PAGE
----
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Textile Design Alumna Develops Materials For The North Face

Bonny Allison

By Sarah Stone

Exploring with the world’s top climbers, creating custom apparel for outdoor athletes and influencing the products that end up on The North Face’s shelves — these are just a few of the responsibilities Bonny Allison carries out as a senior materials developer.

“My favorite thing about The North Face is our connection to our athletes. We have a world class athlete team, and we build premium products specific to their needs. It’s incredible, the things these people achieve, honestly,” Allison, who holds a B.S. in fashion and textile design from the Wilson College of Textiles, says.

The 2017 graduate spends most of her time as a senior materials developer executing the “fabric commercialization process.”

So, what exactly does that mean? Designers and category managers brief Allison on the type of garment or product they’re looking to make, the price range and the general aesthetic vision. She’s in charge of developing the custom material and fabric for that product, while considering technical performance needs, testing, sustainability and sourcing. 

“I love that I get to work cross functionally with teams to create great products in the end,” Allison says. “It’s creative and solution oriented, but also has a huge technical component as well.”

This intersection between the technical and the creative is what drew Allison to the Wilson College in the first place.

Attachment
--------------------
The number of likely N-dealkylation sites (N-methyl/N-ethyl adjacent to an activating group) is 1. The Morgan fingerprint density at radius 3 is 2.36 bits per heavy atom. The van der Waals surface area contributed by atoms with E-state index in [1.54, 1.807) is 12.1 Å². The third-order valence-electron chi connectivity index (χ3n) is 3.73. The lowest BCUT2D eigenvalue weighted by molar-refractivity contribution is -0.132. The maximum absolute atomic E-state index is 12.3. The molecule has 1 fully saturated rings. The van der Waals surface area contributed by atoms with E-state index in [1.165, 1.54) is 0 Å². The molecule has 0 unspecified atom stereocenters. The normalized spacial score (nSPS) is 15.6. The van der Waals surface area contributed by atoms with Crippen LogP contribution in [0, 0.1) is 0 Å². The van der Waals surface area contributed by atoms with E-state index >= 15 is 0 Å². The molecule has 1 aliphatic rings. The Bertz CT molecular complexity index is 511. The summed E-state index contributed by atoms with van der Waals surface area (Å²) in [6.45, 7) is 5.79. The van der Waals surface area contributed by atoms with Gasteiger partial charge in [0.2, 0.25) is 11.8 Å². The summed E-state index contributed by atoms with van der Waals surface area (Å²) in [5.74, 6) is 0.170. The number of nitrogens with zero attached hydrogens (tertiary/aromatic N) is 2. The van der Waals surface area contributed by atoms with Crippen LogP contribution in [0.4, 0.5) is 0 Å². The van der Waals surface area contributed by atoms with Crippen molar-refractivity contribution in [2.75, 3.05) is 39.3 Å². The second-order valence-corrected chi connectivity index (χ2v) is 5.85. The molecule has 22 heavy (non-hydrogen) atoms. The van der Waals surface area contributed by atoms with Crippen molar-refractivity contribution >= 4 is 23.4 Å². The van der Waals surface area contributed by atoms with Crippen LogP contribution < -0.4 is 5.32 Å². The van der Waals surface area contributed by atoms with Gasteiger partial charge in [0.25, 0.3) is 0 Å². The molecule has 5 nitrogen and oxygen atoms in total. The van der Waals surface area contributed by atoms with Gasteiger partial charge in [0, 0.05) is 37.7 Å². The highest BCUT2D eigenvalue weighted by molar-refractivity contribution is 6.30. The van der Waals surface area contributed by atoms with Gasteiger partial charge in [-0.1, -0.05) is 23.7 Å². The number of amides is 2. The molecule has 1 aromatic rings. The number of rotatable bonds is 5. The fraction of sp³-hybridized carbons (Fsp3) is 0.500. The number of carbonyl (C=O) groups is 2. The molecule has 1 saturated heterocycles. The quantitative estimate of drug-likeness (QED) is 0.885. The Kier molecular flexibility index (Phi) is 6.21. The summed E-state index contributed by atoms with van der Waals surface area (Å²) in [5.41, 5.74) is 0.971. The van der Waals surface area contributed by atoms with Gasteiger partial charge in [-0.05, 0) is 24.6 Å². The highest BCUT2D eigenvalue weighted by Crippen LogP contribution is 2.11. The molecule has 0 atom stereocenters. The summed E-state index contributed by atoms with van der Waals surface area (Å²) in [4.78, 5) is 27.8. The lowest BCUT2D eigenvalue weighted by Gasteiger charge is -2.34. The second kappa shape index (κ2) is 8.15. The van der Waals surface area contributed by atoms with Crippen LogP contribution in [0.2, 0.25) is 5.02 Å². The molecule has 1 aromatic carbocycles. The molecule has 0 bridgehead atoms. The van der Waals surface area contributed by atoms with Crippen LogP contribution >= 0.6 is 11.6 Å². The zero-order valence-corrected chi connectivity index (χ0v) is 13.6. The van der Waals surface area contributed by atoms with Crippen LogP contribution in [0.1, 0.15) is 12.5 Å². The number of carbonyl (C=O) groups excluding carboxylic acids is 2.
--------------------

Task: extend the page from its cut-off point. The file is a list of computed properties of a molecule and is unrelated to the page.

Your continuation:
“I actually learned about it through a family friend. Their kids went through the programs in the department of textile engineering, chemistry and science. I was interested in math and science but also had this creative side,” Allison, who chose a concentration in textile design, remembers. “When I heard about the new fashion and textile design program coming up that was a Bachelor of Science degree, it piqued my interest immediately.” 

She says the comprehensive understanding of textiles she gained at the college in design, technology and production provided a crucial foundation for her current role. 

“I also like to think that I’m providing something unique in the department by being able to speak to designers, understand their goals and execute that goal with the technical know-how,” she says. 

More specifically, Allison often pulls from the lessons she learned in Professor Blan Godfrey’s entrepreneurship class. 

“Every week, he brought in a new entrepreneur to talk to us about their process and how they approach the industry and how they got to where they are,” she says. “Even if you aren’t an entrepreneur, I think there are a lot of lessons you can learn, like having ownership over your work.”

A combination of internships, coursework and a love of the outdoors helped Allison realize she wanted to pursue a career in product development for a company like The North Face. A career fair at the Wilson College her senior year gave Allison the introduction that turned into her first job. 

Even though she lives and works in Denver, Colorado, now, Allison says she’s never far away from fellow members of the Wolfpack. 

She suggests that current students take advantage of this close knit community before they graduate. 

“It doesn’t matter if a professor is in your department or not, people are happy to sit down with you for 30 minutes and give some insight.”